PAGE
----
Can someone explain this passage? I absolutely do not understand where does it say anything about mirrors or women? bemarot means "in a vision" as in Bereshit 46:2 and hatsoveot means probably "enlisted ones" as in Bemidbar 4:23. So proper translation should be something along the lines of "and he made the laver of copper and post of it copper, in a vision of the enlisted who enlisted at the portal of the tent of appointment." Can someone clarify these two words at least? Is it talking about some vision of the sons of Kohath, who carried the Laver? (Bemidbar 4:15)
במראות (bemar'ot), while it can refer to a vision, also means mirrors -- it is the plural form of the word מראה (mar'ah) -- See Wiktionary's definition.
The word הצבאות (hatzov'ot) is a bit ambiguous. Note that not everyone translates it as "enlisted ones" in Bamidbar -- for example, here's Mechon Mamre's translation there:
from thirty years old and upward until fifty years old shalt thou number them: all that enter in to wait upon the service, to do service in the tent of meeting.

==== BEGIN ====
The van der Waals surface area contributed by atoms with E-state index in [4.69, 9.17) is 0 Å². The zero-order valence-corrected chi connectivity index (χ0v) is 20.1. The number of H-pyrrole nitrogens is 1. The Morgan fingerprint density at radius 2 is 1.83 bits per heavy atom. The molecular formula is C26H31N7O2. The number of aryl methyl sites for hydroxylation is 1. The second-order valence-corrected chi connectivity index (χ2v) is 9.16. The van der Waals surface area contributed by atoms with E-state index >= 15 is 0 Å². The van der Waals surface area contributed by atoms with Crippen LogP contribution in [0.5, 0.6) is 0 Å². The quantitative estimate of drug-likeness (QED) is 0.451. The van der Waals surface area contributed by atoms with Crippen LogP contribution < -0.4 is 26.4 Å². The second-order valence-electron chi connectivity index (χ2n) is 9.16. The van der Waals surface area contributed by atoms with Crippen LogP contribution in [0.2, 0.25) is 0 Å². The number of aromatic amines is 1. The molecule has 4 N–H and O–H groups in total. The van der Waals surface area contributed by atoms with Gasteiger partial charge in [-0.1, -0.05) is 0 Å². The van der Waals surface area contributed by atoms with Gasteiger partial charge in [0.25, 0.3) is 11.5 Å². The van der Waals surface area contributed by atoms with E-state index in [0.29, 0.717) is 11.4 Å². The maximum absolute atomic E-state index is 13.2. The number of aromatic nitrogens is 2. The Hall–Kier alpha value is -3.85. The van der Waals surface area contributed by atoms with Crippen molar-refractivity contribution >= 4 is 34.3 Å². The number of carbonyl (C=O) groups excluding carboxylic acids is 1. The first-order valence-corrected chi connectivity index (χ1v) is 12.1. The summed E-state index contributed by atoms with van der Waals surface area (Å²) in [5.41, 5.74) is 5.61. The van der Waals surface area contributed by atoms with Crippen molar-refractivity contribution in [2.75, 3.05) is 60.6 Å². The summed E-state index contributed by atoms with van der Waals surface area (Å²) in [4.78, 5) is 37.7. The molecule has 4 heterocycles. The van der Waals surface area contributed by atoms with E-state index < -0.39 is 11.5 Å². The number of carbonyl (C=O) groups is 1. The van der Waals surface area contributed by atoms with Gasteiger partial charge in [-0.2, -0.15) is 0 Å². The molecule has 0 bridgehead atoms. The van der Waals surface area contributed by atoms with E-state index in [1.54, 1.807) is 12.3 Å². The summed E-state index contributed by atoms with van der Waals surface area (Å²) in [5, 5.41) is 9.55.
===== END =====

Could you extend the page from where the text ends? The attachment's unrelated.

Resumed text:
Here too, we can translate as doing service (from Sefaria this time):
And he made the laver of brass, and the base thereof of brass, of the mirrors of the serving women that did service at the door of the tent of meeting.
We know it refers to women because the word is in feminine form.
I should point out that many commentators follow Rashi here with an aggadic explanation. The women in Egypt would use their mirrors to beautify themselves and convince their husbands to be with them, and they gave birth to many legions (צבא).
It has nothing to do with Kehat or visions.